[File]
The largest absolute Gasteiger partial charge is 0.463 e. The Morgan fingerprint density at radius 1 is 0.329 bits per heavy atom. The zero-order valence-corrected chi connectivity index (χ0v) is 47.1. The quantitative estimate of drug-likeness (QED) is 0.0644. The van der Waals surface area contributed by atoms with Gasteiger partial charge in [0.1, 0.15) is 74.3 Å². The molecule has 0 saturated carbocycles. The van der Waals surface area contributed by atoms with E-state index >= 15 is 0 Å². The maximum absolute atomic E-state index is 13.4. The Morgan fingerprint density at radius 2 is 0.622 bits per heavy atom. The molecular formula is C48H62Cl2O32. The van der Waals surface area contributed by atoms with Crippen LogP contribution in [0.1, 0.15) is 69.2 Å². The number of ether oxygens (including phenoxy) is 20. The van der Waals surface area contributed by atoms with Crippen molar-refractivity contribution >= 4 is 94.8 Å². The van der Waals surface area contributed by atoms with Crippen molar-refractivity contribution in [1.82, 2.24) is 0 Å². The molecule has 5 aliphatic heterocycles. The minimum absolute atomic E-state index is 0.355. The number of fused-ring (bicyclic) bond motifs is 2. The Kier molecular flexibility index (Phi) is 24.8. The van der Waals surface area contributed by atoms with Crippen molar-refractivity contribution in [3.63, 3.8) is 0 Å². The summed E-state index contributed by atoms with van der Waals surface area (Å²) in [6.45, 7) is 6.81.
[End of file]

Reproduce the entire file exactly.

The largest absolute Gasteiger partial charge is 0.463 e. The Morgan fingerprint density at radius 1 is 0.329 bits per heavy atom. The zero-order valence-corrected chi connectivity index (χ0v) is 47.1. The quantitative estimate of drug-likeness (QED) is 0.0644. The van der Waals surface area contributed by atoms with Gasteiger partial charge in [0.1, 0.15) is 74.3 Å². The molecule has 0 saturated carbocycles. The van der Waals surface area contributed by atoms with E-state index >= 15 is 0 Å². The maximum absolute atomic E-state index is 13.4. The Morgan fingerprint density at radius 2 is 0.622 bits per heavy atom. The molecular formula is C48H62Cl2O32. The van der Waals surface area contributed by atoms with Crippen LogP contribution in [0.1, 0.15) is 69.2 Å². The number of ether oxygens (including phenoxy) is 20. The van der Waals surface area contributed by atoms with Crippen molar-refractivity contribution >= 4 is 94.8 Å². The van der Waals surface area contributed by atoms with Crippen molar-refractivity contribution in [1.82, 2.24) is 0 Å². The molecule has 5 aliphatic heterocycles. The minimum absolute atomic E-state index is 0.355. The number of fused-ring (bicyclic) bond motifs is 2. The Kier molecular flexibility index (Phi) is 24.8. The van der Waals surface area contributed by atoms with Crippen molar-refractivity contribution in [3.63, 3.8) is 0 Å². The summed E-state index contributed by atoms with van der Waals surface area (Å²) in [6.45, 7) is 6.81.